Councils In Kent Proving They Still Have The Spendthrift Mindset
Why do we continue to pursue our “War On Waste”? The answer may seem self-evident, but examples of waste on the part of local authorities just keep on coming. Here are three examples from south and east Kent.
Ashford High Street has a bandstand, built in 2003 to enliven the area. It has no roof however, anyone using on a rainy day had to use a bright yellow parasol for shelter. Ashford Borough Council now intend to provide a permanent canopy. The design is to reflect the town’s railway history. Nothing wrong with that idea in itself – until they reveal that this new powder-coated metal structure will cost taxpayers a whopping £65,000.
Meanwhile down on the coast at Folkestone, Shepway District and Folkestone Town Councils between them spent a controversial amount of public money on the Step Short War Memorial Arch as part of the First World War commemorations. I spoke out against the amount of unsecured public funding at the time – it cost in total the better part of half a million, though not all public funds. That does not imply any criticism of commemorating and honouring the war dead. However, it needs pointing out that Folkestone already had several other (neglected) war memorials. It now transpires that we may not have got good value for money – after just six months rust has appeared on the upper surfaces of the arch – the steel was supposed not to rust. Bolts used to screw the structure together have been blamed. It would be reasonable to expect something that cost that much to remain in better condition six months after completion.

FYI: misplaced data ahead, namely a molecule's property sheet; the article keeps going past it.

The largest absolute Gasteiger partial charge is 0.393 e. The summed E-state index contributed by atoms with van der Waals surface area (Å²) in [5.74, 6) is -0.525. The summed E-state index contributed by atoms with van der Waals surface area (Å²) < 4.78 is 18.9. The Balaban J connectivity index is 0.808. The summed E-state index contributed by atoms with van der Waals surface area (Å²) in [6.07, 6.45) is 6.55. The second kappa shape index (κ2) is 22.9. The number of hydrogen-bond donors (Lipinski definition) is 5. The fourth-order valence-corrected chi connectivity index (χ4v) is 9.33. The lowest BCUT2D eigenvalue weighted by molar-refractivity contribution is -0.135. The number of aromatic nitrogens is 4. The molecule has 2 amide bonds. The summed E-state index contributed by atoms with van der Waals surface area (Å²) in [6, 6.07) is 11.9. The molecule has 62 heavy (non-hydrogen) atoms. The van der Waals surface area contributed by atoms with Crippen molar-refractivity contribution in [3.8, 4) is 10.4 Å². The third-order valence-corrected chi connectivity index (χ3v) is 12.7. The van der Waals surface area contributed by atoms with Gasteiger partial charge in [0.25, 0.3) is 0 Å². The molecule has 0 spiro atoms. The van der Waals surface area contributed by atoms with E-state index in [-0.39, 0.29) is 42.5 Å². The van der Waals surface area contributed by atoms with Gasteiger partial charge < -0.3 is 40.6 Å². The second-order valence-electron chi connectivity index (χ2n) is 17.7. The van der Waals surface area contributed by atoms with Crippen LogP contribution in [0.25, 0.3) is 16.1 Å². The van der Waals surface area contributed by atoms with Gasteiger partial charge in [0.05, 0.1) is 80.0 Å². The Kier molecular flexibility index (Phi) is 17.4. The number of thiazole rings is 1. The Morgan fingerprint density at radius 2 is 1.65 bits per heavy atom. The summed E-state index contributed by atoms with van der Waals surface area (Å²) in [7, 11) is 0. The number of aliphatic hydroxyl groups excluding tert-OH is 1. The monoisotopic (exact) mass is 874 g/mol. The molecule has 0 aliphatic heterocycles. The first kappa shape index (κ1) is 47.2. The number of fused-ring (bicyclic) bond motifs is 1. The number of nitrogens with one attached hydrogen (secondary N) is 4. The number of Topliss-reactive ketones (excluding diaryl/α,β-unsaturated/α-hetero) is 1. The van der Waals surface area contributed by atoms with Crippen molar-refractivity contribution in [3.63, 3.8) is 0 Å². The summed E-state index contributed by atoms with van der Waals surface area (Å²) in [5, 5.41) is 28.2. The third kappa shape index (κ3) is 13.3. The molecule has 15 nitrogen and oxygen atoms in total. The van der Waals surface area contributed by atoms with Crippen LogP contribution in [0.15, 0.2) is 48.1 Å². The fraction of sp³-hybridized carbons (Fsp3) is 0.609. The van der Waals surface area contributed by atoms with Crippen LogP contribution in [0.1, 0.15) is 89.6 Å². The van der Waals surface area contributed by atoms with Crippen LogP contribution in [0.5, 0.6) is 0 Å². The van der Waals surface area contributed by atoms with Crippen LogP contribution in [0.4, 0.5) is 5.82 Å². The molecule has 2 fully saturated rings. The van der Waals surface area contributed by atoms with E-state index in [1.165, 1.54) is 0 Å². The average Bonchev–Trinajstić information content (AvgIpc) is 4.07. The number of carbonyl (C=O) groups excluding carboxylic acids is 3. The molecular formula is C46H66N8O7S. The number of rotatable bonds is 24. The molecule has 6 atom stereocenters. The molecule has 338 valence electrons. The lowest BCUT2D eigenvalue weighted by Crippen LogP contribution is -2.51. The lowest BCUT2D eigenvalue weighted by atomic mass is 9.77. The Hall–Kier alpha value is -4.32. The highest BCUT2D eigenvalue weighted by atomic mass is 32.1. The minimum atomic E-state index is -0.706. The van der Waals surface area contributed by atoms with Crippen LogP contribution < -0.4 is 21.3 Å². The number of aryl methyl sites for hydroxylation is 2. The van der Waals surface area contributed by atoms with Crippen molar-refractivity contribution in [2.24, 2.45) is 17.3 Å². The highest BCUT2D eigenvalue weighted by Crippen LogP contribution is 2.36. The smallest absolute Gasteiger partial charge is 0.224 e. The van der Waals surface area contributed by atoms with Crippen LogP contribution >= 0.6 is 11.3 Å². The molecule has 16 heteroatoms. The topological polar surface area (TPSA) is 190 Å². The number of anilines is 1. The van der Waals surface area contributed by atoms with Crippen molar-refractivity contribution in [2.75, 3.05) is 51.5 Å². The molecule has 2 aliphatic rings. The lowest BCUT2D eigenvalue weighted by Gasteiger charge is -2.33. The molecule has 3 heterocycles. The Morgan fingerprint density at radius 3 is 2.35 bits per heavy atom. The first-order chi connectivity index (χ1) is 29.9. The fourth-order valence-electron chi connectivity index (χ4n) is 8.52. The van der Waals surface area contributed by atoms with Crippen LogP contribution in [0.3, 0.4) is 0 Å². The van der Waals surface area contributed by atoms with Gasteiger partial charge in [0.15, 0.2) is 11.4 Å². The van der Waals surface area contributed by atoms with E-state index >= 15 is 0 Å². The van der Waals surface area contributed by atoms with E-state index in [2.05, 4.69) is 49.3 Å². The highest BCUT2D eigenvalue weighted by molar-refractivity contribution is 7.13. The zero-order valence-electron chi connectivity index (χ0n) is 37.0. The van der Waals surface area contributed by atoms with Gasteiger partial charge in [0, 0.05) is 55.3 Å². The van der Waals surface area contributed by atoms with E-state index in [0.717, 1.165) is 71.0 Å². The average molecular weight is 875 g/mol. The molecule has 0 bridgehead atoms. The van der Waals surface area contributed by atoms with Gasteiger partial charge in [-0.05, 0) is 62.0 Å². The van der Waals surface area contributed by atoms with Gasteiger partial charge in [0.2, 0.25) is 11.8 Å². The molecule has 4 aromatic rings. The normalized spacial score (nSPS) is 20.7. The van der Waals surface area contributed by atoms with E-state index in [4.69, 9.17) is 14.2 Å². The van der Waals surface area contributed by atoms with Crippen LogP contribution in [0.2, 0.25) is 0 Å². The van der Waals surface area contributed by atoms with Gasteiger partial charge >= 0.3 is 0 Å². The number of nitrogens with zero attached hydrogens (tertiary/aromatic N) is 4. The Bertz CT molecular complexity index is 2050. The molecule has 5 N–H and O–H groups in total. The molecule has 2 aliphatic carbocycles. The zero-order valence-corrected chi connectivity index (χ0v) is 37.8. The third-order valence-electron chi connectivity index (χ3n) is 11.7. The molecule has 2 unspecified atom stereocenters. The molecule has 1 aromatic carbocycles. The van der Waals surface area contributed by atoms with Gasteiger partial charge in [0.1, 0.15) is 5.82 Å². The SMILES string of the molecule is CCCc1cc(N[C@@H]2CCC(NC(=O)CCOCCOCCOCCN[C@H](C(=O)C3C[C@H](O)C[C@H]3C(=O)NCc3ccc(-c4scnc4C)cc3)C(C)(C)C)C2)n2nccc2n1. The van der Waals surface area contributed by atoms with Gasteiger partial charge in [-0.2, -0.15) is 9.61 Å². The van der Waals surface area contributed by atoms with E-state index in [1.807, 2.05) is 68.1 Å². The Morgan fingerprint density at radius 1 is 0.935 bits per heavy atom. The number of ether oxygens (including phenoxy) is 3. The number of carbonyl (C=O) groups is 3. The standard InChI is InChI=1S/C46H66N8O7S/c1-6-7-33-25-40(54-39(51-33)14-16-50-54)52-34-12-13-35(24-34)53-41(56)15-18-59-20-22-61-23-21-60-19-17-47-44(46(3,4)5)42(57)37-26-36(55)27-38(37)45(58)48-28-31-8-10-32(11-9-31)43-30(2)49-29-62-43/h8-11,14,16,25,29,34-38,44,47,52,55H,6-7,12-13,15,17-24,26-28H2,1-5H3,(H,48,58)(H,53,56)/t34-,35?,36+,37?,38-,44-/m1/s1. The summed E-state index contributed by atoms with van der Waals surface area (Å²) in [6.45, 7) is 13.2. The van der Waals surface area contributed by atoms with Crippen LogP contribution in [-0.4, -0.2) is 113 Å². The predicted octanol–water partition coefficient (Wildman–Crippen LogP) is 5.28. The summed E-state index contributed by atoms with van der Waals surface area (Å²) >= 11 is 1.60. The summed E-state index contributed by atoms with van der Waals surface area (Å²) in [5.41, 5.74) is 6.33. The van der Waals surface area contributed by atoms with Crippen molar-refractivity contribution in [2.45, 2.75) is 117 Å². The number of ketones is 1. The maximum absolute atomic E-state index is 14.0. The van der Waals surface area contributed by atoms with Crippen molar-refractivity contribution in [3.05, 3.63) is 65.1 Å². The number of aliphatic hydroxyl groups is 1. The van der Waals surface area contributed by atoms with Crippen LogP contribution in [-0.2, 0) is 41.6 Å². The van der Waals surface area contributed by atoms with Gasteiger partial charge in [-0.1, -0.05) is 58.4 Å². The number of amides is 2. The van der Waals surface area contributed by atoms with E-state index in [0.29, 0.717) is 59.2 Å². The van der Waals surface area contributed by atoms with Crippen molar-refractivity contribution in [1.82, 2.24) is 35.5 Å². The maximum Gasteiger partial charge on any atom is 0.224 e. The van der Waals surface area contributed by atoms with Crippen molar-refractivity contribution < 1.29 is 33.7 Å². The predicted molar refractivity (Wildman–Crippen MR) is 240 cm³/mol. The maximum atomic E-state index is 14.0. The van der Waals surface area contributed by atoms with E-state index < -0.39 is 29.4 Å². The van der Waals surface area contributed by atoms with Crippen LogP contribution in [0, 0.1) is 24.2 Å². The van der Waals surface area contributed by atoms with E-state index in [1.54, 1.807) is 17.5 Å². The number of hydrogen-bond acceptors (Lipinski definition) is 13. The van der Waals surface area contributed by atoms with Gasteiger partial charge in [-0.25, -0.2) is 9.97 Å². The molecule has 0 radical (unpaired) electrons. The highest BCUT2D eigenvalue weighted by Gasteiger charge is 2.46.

Staying with Shepway District Council, last year their Head of Administration, Peter Wignall left with redundancy in a deal that cost the taxpayer over £185,000 (£34,000 redundancy plus pension payments totalling £151,000). One year later, the council has rehired him as Head of Democratic Services on a short-term basis. They claim their reorganisation will save money in the long run and his rehiring costs will be recouped in four years. One cannot help but wonder how widespread these practices are.
Ian Taylor: East Kent Co-ordinator
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